“This is an incredibly exciting time for us, and we look forward to sharing more updates in the future.”
That was months ago. What’s happening now?
Good question, given that operations are “scheduled to begin in early 2022”.
We know that the airline will, like its failed predecessor, use the Q400 propellor plane, in a very similar livery to Flybe Mk 1. I have asked the new airline:
Flybe declined to respond to these specific questions. But there is plenty of speculation around – particularly on the route network.
Flybe is recruiting cabin crew at both its Birmingham HQ and a planned Belfast base – which will be at the City airport, not the International one.
“All of us here at Flybe are getting incredibly excited about our launch in early 2022 and we’re looking for some fantastic cabin crew to join our team,” the airline says.
“We are offering permanent contracts for Birmingham and Belfast bases so if you’re experienced cabin crew and have a current cabin crew attestation and you want to be part of our exciting journey then we want to hear from you!”
You can apply here.
So where do you think Flybe will go?
Both Belfast City and Birmingham airports were hard hit by the collapse of Flybe mark 1 – the Northern Ireland airport particularly so. It seems likely that a network from Belfast City will serve a range of key cities in Great Britain, certainly including Birmingham.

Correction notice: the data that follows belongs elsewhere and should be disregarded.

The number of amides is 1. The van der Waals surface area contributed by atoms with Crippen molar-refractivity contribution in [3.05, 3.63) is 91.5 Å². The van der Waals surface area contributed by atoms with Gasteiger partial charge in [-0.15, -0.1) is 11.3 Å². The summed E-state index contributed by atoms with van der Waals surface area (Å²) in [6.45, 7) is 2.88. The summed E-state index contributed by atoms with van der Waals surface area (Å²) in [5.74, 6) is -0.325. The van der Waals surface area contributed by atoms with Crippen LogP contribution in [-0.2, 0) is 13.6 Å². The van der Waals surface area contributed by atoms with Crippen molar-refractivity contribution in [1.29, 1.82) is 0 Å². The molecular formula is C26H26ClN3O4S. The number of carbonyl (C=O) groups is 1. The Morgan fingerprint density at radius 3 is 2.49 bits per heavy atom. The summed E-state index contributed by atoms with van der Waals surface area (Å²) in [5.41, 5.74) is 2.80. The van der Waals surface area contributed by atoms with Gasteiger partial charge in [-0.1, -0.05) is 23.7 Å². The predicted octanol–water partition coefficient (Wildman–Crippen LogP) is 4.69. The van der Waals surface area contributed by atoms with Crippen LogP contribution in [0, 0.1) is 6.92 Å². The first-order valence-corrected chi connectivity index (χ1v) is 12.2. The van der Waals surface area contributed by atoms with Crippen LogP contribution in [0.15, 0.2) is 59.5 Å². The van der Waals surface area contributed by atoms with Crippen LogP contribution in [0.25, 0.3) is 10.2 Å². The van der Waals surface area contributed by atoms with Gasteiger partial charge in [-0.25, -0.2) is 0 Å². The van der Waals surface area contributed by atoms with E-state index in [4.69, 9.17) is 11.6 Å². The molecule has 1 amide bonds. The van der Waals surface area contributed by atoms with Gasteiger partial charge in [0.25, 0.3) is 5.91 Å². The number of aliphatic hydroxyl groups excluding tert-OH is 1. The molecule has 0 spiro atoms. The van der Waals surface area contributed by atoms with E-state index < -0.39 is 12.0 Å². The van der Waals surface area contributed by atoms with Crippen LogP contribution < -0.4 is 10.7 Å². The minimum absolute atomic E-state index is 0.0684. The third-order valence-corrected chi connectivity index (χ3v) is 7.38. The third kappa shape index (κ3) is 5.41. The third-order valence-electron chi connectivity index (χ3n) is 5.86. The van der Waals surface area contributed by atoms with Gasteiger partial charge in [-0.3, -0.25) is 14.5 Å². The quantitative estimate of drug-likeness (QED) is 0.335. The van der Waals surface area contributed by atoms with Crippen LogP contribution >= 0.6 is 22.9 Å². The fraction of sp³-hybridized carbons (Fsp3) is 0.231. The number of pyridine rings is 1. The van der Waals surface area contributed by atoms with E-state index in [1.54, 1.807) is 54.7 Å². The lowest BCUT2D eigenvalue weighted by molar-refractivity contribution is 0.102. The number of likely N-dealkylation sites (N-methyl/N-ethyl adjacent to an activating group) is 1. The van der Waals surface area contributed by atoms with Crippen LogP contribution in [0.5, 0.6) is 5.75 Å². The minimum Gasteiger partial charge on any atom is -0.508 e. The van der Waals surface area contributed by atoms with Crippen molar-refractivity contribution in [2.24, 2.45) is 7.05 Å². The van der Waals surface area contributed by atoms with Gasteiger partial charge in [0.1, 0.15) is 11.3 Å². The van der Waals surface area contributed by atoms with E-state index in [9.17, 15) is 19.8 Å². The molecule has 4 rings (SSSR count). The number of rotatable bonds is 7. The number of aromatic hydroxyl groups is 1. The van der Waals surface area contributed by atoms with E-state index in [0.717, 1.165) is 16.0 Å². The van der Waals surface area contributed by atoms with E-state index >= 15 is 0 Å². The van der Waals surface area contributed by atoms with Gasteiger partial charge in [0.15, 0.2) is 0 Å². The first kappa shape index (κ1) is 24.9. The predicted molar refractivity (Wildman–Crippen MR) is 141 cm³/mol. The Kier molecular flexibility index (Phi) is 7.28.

Crucially, though, Flybe is holding slots at two of Europe’s most in-demand airports – London Heathrow and Amsterdam Schiphol.
But Flybe may also consider so-called “W routes,” for example flying Belfast-Heathrow-Aberdeen-Heathrow-Belfast.
The schedule analyst Sean Moulton notes that a new entrant, Emerald, flying in the colours of Aer Lingus, will limit the opportunities. He said: “Emerald have this week put six routes on sale from Belfast starting in March, with these being some of the historically largest routes from Belfast. This restricts the capacity for Flybe in any expansion.
Ralph Anker, editor of The Anker Report and an expert on route networks, concurs. He says: “Since the original Flybe’s collapse, the most viable of the airline’s domestic routes have been picked up mostly by either Loganair or Eastern Airways who are using more appropriately sized (smaller) aircraft on the routes, especially given the post-Covid drop in domestic demand.
“These are well-established, though much smaller carriers than Flybe was. If Flybe were to return using the larger Q400s it previously operated, it is not obvious where it would find a niche in the UK market.”
When will we find out more?
On 4 March, Flybe told me: “We will be sure to get you an update as soon as we have more to share.”
Sunday 27 March is when the summer schedules begin – and, being just ahead of Easter and the extra travelling that the holiday involves, it would seem an obvious day to begin.
But airlines also need to put their schedules on sale with plenty of time for people to book. With barely three weeks remaining before the official start of summer in the airline world, the chances of a launch in the first quarter of 2022 look increasingly remote.